I guess I’m not the only one who is sitting at home, watching the world go by and thinking: life is pretty weird right now.
Watching virtual concerts and binge watching Netflix series is fine, but you see a nation in meltdown, storming their capital city’s buildings, everyone running scared of a virus and virtual currencies investments going through the roof and some of us – me – thinking this world is mad.
I remember the plague and the American civil war …
… a tweet from 1865?
… nope, 2021 pic.twitter.com/wyfiRicHyj
— Chris Skinner (@Chris_Skinner) January 7, 2021
Stop the world, I want to get off.
If you don’t know this line, it’s from a 1960s West End play by Anthony Newley. Or try another great line:
I’m as mad as hell, and I’m not going to take this anymore.
That line is from a 1976 movie called Network.
I’m showing my age, but these lines demonstrate the feelings we have today are nothing new. People throughout history have felt the way we do today.
It was the best of times, it was the worst of times, it was the age of wisdom, it was the age of foolishness, it was the epoch of belief, it was the epoch of incredulity, it was the season of Light, it was the season of Darkness, it was the spring of hope, it was the winter of despair, we had everything before us, we had nothing before us, we were all going direct to Heaven, we were all going direct the other way – in short, the period was so far like the present period, that some of its noisiest authorities insisted on its being received, for good or for evil, in the superlative degree of comparison only.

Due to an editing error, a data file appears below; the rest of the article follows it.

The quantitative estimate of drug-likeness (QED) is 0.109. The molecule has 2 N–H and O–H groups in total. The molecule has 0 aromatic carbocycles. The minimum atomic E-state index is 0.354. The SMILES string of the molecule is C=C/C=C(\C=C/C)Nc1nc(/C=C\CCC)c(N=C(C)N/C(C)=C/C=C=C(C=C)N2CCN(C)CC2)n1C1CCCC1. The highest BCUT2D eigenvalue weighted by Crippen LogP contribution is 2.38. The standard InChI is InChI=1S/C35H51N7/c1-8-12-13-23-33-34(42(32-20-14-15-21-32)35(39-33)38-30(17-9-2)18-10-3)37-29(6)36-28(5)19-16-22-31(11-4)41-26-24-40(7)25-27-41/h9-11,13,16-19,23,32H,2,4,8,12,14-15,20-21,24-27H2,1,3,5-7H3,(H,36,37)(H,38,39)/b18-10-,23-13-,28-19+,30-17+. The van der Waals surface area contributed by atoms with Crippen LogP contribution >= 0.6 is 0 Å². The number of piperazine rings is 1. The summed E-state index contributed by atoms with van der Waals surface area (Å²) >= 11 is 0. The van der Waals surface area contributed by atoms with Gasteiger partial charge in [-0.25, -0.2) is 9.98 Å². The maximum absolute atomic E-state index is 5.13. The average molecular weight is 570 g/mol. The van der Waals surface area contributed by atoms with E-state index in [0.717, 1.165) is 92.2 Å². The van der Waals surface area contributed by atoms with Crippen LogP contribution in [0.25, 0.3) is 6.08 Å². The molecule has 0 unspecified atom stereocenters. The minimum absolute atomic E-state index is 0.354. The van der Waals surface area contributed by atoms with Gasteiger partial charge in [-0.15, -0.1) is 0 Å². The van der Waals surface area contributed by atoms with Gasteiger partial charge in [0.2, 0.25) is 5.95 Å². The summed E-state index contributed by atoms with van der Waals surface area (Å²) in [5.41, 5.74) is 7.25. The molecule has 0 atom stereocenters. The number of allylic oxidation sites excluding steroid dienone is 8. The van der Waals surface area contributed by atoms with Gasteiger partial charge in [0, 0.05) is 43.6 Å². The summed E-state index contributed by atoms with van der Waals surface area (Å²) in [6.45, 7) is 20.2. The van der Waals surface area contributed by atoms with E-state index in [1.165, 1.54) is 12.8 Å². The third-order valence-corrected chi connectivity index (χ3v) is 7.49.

A tale of Two Cities, by Charles Dickens. 1859
Amazing how prescient a piece written by a man almost two centuries ago. But then go back further.
This day is called the feast of Crispian:
He that outlives this day, and comes safe home,
Will stand a tip-toe when the day is named,
And rouse him at the name of Crispian.
He that shall live this day, and see old age,
Will yearly on the vigil feast his neighbours,
And say ‘To-morrow is Saint Crispian:’
Then will he strip his sleeve and show his scars.
And say ‘These wounds I had on Crispin’s day.’
Old men forget: yet all shall be forgot,
But he’ll remember with advantages
What feats he did that day
Henry V, William Shakespeare (1599)
Time shows that humans have always been challenged by our world. Our world is not an easy one. We live in it and, maybe for decades, we survive and even thrive.
“There are decades where nothing happens; and there are weeks where decades happen”
Vladimir Ilyich Lenin, 1917
But then we reflect and ponder. I look back at my life and think that finance and family have been the two driving factors throughout my career. Which comes first? Which is higher priority?
“No man should bring children into the world who is unwilling to persevere to the end in their nature and education.”
Plato, 427-327 BC
I guess we just always have to come back to reality.
Still don’t know what I was waitin’ for
And my time was runnin’ wild
A million dead end streets and
Every time I thought I’d got it made
It seemed the taste was not so sweet
David Bowie, Changes, 1971
Bottom line is this: today is another day. The world is different. The world has changed. You can fight it and lose; or you can embrace it and win. It’s up to you.
Life is what happens while we are making other plans.
Allen Saunders, 1957 (wrongly attributed to John Lennon)